The second big insight was at two levels: micro and macro. Micro: The cause of a lot of problems in life are due to the craving of inner peace (or freedom from defilements). As long as this insidious craving exists, there can be no inner peace. This craving disguises itself as a noble and even spiritual pursuit, and is anything but. Connects to an iJourney passage earlier this year. Genuine inner peace can only start arising when the reaction to craving starts ceasing. Macro: The craving for world peace/freedom/social justice/social equality/social welfare are all insidious cravings. Taking world peace as the example, as long I crave for this, it is guaranteed that in the world I live in, at least one person is not in peace - myself. If most in my world are craving for world peace, then we will have a world there is mostly no world peace. The so-called "positive cravings" are much more dangerous than the "negative cravings," for it is much easier to get false feedback on supporting noble-sounding missions, spurring us on to deepen our misery. The only way I can contribute to world-peace or any of these noble goals is by ignoring these cravings, balancing my mind and deepening in equanimity.

What is a good test to see if I'm growing in freedom? Two questions were given at the retreat: Am I developing in gratitude? Am I giving without expectations? I can only say yes to both when the self-centered behavior recedes.

How do we develop this freedom? Two decisions we might make that help us grow in freedom are to practice awareness and equanimity.

I loved Nipun's sharing of Rev. Heng Sure's colleague who refuses to accept anything at all from anyone. When the other monks asked their teacher what this meant, as they had been told to accept gifts from others, the teacher told them that interaction with others also created a link or a bondage. For many monks who chose to serve, they'd have to give up some freedom out of great compassion for others.

In short, this might be considered the Bodhisattva's value system - these are the folks who refuse to accept what they consider full liberation (although ready for it) until every last blade of grass has been liberated! There are many who believe that we are all latent Bodhisattvas. What a thought!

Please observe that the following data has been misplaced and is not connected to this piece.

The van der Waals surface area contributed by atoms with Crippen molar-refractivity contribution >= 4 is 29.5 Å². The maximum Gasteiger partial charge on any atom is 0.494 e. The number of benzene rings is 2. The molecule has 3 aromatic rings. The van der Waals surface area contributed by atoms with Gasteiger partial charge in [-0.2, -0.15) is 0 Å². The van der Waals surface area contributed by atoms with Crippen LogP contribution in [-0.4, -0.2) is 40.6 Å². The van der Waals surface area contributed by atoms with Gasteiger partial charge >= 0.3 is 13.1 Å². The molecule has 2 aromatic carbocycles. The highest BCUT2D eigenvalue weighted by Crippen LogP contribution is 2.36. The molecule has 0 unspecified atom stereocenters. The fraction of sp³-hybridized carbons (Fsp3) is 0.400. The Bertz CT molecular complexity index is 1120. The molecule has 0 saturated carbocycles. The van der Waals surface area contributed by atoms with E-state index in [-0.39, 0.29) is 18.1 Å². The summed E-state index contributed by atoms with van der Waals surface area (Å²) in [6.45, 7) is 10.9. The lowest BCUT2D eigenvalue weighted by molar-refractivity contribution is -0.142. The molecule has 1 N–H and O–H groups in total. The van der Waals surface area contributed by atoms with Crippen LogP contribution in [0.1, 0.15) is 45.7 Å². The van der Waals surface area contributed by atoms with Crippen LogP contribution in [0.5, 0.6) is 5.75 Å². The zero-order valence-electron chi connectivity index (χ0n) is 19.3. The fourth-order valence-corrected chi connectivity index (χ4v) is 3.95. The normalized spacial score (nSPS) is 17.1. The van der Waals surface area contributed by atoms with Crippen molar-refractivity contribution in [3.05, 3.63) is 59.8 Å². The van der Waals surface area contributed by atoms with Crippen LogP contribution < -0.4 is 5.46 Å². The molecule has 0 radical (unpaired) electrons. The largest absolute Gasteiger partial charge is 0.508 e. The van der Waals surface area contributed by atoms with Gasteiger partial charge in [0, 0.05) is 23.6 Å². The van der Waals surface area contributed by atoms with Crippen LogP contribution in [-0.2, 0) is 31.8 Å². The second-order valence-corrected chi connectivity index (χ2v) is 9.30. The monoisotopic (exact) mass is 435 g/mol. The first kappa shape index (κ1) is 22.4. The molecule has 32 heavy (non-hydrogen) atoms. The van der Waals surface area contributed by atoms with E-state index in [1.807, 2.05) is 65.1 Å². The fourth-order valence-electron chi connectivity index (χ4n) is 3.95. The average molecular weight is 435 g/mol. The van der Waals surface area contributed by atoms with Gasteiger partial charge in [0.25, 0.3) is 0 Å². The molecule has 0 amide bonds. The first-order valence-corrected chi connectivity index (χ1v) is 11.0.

But the questioning mind asks, "I can believe that I am compassionate like a Bodhisattva and stop working toward my freedom. How do I know I'm not copping out; not fooling myself?"

From some unknown depth comes this thought: Only when we experience some degree of freedom for ourselves can there be genuine compassion for others, for wanting them to experience freedom as well. Compassion that does not come from a space of genuine freedom is no compassion, it is serious confusion that can lead only to more misery, more bondage. How do we check what genuine freedom is? How many times do "I" come in the act of compassion? How much do "I" include in compassion? What do "I" find myself not free to include or not free to exclude?

The question is the answer. The answer is the question.

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On Jul 19, 2010 Ripa wrote:

I loved discussing freedom this past Wednesday. I thought the idea that the sinner and the saint both ultimately seek freedom, though of differing natures, was quite interesting. I believe it's important to note, however, that the lines between good and bad, victim and perpetrator, sinner and saint are not as disparate as they may seem in our dualistic world. That we are the living composite of the universe: part flower, part lion, monkey, tree, rain, mouse, rabbit, part bird. Any characteristic we see in nature, we can also find within ourselves. True wisdom arises when we can come to know ourselves as both sinner and saint - one and the same eternally. The blurred boundaries between victim and perpetrator are, in fact, what led me to wish to serve juvenile hall inmates. It's been so interesting to observe just how much victimization lies within perpetrators of societal violence, crime and destruction. Just this past Thursday evening, one young inmate confided in me how scared he is  See full.

I loved discussing freedom this past Wednesday. I thought the idea that the sinner and the saint both ultimately seek freedom, though of differing natures, was quite interesting. I believe it's important to note, however, that the lines between good and bad, victim and perpetrator, sinner and saint are not as disparate as they may seem in our dualistic world. That we are the living composite of the universe: part flower, part lion, monkey, tree, rain, mouse, rabbit, part bird. Any characteristic we see in nature, we can also find within ourselves. True wisdom arises when we can come to know ourselves as both sinner and saint - one and the same eternally.

The blurred boundaries between victim and perpetrator are, in fact, what led me to wish to serve juvenile hall inmates. It's been so interesting to observe just how much victimization lies within perpetrators of societal violence, crime and destruction. Just this past Thursday evening, one young inmate confided in me how scared he is to get out of prison due to having been violently stabbed by another young man. He and the other youth often share with me how they don't feel safe anywhere. I shared with them why, then, meditation is a good practice, for developing heightened awareness of one's surroundings and sharper survival instincts.

There is also a great deal of perpetration that, likewise, takes place within victims. Severe guilt. Self doubt. Self-critical thinking and self-punishment. Addictions of all kinds. These are some of the many ways that victims perpetuate even more violence and suffering upon and within themselves. A good friend who serves as a counselor for at-risk youth in the violent neighborhoods of Richmond, CA recently wrote how "compassion is a gift that is inter-personally transmitted." Mitch also shares how a victim of any kind needs at least one truly compassionate person in his or her life to help overcome victimization. It is also interesting and very sad to note how in the case of so called 'honor crimes' against women, it is almost always women themselves who carry out and further perpetuate violence against themselves.